It is becoming more and more obvious that public libraries are being asked to prove, in cold and harsh terms, that they provide sufficient return for councils.  If they cannot prove this simple fact, they’re being closed and will continue to be closed in large numbers. Merely being libraries, serving what is widely seen as shrinking numbers of users and providing services that libraries think that they should (local history meetings, homework clubs) is not, it appears, going to be enough in the terrifying new world where it is envisaged that education and social welfare will soon take up all of the council’s ruthlessly cut budgets.  “Mission creep” of libraries into other areas – where libraries become jacks of all trades but, sadly, masters of none – is ruthlessly attacked by a Labour Lambeth councillor, Sally Prentice, who attended an Arts Council seminar on the future of libraries.  Rather, she says, libraries need to re-focus on their core purpose of:

“enabling people to access, explore and enjoy reading and knowledge in the digital age”

… and they’d better be able to prove it on statistical grounds to the accountants.

  After all, doing what seems like a good idea at the time is not going to be enough when councils face a shortfall in their budget of two-fifths and the Government is insistent on no increase in tax.  This all reminds me of the adage that “if you can’t count it, it’s a hobby” and it may be no coincidence that a new book has just come out that addresses the issue.

In some ways, this mission statement is back to the future.  Victorians would have had little problem with it.  In others ways, it’s very barbaric, philistine and harsh.  However, libraries appear to be living in a barbaric, philistine and harsh world so, it is clear, they can either bemoan their lot and die or become a bit more bottom-line themselves.  A bitter pill to swallow but, critics (and many supporters) of libraries would point out that there’s no point arguing against reality. Don’t mistake the messenger for the bad news perhaps … and, if the good councillor is to be believed, Arts Council England are about to come up with views that will be very bad news for the softer and gentler side of public libraries, where Arts graduates are in preponderance.  Which is kind of ironic, being they’re the Arts Council and are investing £6 million in Arts and libraries, precisely the kind of thing that the Councillor appears to be attacking in her post.

One of the responses to the bad news of cuts has been very noticeable over the last week.  This has been the push by notable campaigners led by Desmond Clarke for a reduction in the number of library authorities.  Desmond points out that the last local government reorganisation led to a multiplication of such authorities, with following inefficiencies and extra management and back-room costs.  Some library authorities only have four branches. It’s also not just campaigners saying this.  Another prominent campaigner, Geof Dron of Bolton, points out that the LGA have been pointing out the benefits of shared services for a while. This seems to makes sense – for instance, the tri-borough merger has claimed savings of one million pounds.  If many more authorities did the same then the country would save a lot of money and a lot of libraries. As Geof goes on to say:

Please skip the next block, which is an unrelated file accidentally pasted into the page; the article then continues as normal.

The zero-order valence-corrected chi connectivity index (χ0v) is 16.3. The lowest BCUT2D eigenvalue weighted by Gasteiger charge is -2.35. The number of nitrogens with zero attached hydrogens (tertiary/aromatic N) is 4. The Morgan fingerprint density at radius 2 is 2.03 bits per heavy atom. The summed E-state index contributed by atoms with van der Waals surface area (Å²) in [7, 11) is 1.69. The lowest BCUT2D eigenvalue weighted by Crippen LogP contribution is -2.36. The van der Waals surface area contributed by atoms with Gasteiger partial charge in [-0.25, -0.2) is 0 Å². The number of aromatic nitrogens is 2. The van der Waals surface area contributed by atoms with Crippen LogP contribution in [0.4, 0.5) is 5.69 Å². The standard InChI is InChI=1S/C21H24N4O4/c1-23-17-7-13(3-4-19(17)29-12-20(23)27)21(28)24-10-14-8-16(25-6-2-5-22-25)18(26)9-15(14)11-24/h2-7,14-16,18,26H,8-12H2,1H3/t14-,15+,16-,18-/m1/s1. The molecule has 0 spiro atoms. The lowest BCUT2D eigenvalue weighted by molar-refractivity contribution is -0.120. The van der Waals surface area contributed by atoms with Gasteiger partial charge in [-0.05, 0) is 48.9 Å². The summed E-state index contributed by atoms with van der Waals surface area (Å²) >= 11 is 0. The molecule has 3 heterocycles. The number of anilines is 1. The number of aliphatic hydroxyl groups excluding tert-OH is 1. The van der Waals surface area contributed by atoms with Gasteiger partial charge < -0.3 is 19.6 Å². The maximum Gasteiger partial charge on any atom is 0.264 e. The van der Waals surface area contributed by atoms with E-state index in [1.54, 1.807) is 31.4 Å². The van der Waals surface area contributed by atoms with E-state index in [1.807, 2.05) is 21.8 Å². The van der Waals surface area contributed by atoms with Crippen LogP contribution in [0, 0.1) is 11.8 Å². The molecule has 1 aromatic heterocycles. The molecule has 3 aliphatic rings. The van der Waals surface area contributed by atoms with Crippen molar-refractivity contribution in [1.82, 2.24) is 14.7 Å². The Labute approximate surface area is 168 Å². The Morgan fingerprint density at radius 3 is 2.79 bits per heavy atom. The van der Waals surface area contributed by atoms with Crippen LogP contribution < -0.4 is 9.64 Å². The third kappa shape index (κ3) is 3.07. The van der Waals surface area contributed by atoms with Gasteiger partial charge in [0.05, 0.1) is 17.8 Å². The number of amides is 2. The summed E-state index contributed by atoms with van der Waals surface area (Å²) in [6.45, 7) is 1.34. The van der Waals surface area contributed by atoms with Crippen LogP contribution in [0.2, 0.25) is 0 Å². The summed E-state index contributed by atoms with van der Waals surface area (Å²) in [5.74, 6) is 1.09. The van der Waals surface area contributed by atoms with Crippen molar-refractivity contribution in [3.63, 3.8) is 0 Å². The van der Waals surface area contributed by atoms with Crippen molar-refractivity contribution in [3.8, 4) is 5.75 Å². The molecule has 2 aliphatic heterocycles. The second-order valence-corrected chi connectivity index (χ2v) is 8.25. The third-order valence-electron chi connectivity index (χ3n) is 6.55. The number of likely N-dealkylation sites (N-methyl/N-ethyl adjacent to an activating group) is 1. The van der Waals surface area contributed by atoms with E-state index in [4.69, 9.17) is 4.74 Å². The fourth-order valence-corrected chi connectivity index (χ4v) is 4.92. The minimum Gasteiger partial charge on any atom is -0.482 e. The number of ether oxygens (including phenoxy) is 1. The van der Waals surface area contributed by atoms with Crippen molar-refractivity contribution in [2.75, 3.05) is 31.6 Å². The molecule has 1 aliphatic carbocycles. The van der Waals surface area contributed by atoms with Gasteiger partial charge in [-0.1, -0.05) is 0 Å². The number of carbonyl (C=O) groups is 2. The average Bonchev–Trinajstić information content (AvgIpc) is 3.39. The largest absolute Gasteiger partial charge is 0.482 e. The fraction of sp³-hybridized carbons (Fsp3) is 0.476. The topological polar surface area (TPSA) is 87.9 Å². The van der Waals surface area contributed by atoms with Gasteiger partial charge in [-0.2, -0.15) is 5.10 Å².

“there’s a crisis.  Let’s not waste it.”

Even some very senior librarians such as Martin Molloy of Derbyshire [which controls a reassuringly large 45 libraries and 11 mobiles] have been prevailed to write in support of this view, pointing out that:

“I agree that the direct savings from closing community libraries are often small and that the DCMS, ACE, the SCL and local government should be looking at opportunities for structural and organisational change which deliver significant savings while protecting front line services. It can be difficult to justify retaining separate services with their own infrastructure to manage say 5, 10 or even 20 libraries. We must be willing to consider mergers, the sharing of services and the promotion of national standards for e-business.  We also have a duty to ensure that all our transactions and processes do actually add value to the service our users experience.  ACE and the SCL can help to take the lead.”

However, sadly, that old enemy Reality may come into play.  Councils, and councillors, hate giving up power, most especially when they’re of different political parties.  This would not matter if the Government felt the need for a new bout of local government reorganisation but it’s just not going to do it.  Localism is the mantra of both main political parties and is likely to stay that way for some years yet.  In addition, of course, some of the small authorities, for example Halton, seem to be doing quite a good job. In addition, the fragmentation has led to different computer systems, RFID and other individualities to multiply that means that mergers, far from saving money, could be very expensive indeed in the short-term.  It will also, of course, be very bad news for back-room staff and a lot of managers but, it appears, this is just plain tough.